College of Computer and Information Science

Carla E. Brodley, PhD, Dean

Mark Erickson, MEd, Assistant Dean of Academic Advising and Employer Relations
Doreen L. Hodgkin, MEd, Associate Dean, Administration and Student Affairs

Karyn Rosen, MEd, Assistant Dean of Cooperative Education
Alan Mislove, PhD, Associate Professor, Associate Dean, and Director of Undergraduate Studies
Martin Schedlbauer, PhD, Director of Data Science and Information Science Programs, Clinical Professor

202 West Village H

Computing has transformed the way people work and live, and its applications are limitless. Today, an understanding of computing is critical in business, healthcare, science, digital art, and other areas of our information-driven society. Computing knowledge and computing technology also contribute to resolving major issues in an increasingly complex world.

The College of Computer and Information Science offers undergraduate programs that combine a strong foundation in computing with the opportunity to acquire a deep knowledge of another discipline in which computing plays a critical role. The college offers undergraduate degree programs in computer science (BS and BA) and information science (BS); combined majors with business administration, cognitive psychology, biology, mathematics, physics, environmental science, game development, interactive media, digital art, music technology, linguistics, communication, and journalism; and a combined major in computer science and information science. The BS in computer science emphasizes strong technical competence in computer science, mathematics, science, and electrical engineering. The BA in computer science combines computer science with a broad-based liberal arts education. The BS in information science integrates studies in computer science, behavioral science, business, and social science. The BS in computer science with concentration in cyber operations extends the regular BS in computer science by requiring a significant number of courses in security and in networks both wired and wireless. This program is one of the initial four programs selected in 2012 by the National Security Agency as a National Center of Academic Excellence in Cyber Operations Program.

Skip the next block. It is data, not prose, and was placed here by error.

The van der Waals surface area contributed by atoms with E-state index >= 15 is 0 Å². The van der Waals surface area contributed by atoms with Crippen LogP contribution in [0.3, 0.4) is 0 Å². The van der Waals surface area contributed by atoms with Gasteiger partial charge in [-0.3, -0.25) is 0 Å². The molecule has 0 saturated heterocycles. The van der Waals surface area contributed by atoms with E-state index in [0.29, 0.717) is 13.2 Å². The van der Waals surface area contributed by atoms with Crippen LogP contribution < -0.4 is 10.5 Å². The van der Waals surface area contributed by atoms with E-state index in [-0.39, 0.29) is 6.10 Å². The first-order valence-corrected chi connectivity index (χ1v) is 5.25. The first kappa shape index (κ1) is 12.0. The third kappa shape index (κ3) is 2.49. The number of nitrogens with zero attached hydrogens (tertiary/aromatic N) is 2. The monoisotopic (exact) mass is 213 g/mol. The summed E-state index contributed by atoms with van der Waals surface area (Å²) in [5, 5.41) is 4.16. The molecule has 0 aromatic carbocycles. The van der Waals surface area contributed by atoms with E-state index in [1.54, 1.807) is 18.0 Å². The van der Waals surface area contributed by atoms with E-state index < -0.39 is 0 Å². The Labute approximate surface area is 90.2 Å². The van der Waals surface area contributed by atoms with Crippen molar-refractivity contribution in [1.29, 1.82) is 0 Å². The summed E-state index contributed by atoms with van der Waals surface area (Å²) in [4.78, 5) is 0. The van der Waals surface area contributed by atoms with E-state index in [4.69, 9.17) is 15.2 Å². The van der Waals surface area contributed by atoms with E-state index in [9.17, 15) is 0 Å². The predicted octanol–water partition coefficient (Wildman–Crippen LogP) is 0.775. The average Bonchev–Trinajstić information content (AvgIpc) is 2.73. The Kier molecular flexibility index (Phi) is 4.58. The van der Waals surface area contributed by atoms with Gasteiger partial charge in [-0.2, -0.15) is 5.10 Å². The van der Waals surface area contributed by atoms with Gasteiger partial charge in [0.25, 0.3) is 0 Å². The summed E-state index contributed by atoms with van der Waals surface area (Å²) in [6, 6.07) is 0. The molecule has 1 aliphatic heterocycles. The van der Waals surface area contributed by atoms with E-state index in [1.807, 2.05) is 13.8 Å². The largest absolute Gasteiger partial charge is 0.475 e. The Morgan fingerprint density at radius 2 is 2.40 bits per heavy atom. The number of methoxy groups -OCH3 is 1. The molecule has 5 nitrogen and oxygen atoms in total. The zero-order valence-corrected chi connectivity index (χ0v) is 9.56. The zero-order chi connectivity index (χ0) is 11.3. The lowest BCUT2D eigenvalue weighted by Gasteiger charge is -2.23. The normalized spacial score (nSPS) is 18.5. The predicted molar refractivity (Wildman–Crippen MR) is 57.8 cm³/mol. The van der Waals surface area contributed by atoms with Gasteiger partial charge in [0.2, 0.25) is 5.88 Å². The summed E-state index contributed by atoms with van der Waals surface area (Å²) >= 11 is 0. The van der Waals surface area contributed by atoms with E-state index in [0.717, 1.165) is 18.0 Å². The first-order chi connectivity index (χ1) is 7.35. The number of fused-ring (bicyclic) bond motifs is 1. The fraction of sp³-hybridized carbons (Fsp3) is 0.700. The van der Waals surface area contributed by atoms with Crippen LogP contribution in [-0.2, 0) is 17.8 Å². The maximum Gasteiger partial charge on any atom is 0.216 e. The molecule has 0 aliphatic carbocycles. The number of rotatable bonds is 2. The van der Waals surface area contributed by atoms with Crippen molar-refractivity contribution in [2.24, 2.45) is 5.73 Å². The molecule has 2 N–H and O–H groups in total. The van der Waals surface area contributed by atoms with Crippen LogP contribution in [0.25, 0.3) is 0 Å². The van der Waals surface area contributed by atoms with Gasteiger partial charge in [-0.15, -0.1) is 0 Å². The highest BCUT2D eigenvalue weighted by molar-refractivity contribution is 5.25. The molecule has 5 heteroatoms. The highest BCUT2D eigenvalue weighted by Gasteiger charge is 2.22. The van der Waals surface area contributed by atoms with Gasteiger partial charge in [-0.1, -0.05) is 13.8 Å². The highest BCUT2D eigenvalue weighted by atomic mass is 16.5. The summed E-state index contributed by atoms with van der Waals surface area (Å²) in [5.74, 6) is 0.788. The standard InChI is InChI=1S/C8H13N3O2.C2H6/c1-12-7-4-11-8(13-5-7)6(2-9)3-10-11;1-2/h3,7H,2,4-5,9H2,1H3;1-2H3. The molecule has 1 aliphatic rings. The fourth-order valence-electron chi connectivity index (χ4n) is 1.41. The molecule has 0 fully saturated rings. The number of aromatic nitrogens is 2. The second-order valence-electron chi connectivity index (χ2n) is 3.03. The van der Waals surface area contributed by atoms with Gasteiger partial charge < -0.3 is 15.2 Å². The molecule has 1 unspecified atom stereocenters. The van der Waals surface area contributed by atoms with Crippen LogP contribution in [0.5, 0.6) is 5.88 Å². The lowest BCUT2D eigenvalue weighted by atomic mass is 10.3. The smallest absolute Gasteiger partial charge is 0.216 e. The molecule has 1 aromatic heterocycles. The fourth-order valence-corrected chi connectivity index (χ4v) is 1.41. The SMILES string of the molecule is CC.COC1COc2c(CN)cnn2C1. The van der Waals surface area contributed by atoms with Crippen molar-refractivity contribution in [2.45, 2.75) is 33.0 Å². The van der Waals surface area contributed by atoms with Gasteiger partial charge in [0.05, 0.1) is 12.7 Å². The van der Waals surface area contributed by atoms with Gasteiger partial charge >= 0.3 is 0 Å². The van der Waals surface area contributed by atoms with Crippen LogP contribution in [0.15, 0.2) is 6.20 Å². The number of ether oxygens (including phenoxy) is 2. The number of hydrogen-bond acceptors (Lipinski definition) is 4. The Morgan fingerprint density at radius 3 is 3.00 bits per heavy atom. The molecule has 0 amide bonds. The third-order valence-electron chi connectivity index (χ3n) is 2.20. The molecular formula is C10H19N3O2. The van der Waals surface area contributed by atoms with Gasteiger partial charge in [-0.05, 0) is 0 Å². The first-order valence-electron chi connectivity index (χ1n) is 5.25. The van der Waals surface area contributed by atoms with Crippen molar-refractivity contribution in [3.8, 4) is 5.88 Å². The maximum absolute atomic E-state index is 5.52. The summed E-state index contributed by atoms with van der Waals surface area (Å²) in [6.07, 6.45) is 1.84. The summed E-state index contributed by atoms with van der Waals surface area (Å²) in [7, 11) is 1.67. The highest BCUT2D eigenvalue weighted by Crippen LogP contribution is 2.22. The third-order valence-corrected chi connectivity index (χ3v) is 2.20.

Academic Progression Standards

To progress to sophomore standing, students are required to earn:

  • A minimum of 25 semester hours of credit

  • A minimum overall and CS GPA of 1.800

  • A grade of C or higher in First-Year Writing (ENGW 1111) or First-Year Writing for Multilingual Writers (ENGW 1102)

A deficit in any of these criteria after two semesters of enrollment will lead to student dismissal from CCIS and Northeastern.

Additional requirements

  • Students are permitted two attempts to earn a minimum grade of C– in the following courses:
    • Discrete Structures (CS 1800)
    • Fundamentals of Computer Science 1 (CS 2500)
    • Fundamentals of Computer Science 2 (CS 2510)
  • If a C– is not earned by the second attempt, a student will be dismissed from CCIS and Northeastern.
  • If the following courses are required by the degree program, a minimum grade of C– is required:
    • Calculus for Business and Economics (MATH 1231)
    • Calculus and Differential Equations for Biology 1 (MATH 1251)
    • Calculus and Differential Equations for Biology 2 (MATH 1252)
    • Intensive Calculus for Engineers (MATH 1340)
    • Calculus 1 for Science and Engineering (MATH 1341)
    • Calculus 2 for Science and Engineering (MATH 1342)

Maintaining good standing

To remain in good academic standing and progress after the first year, students are required to fulfill:

  • A minimum of 12 SH in each full-term semester (fall or spring)

  • A minimum overall GPA of 2.000

  • A minimum GPA of 2.000 in all CS/IS/DS courses

  • A minimum GPA of 2.000 for business courses in the combined CS and business and IS and business majors (or the business portion of the combined major will be dropped)

Program Length

The College of Computer and Information Science prides itself on flexibility and a very supportive advising staff. Depending upon the number of entry-level/transfer credits, the academic program, and student planning, it is possible to complete the program within four years with at least one experiential experience and usually with two such experiences.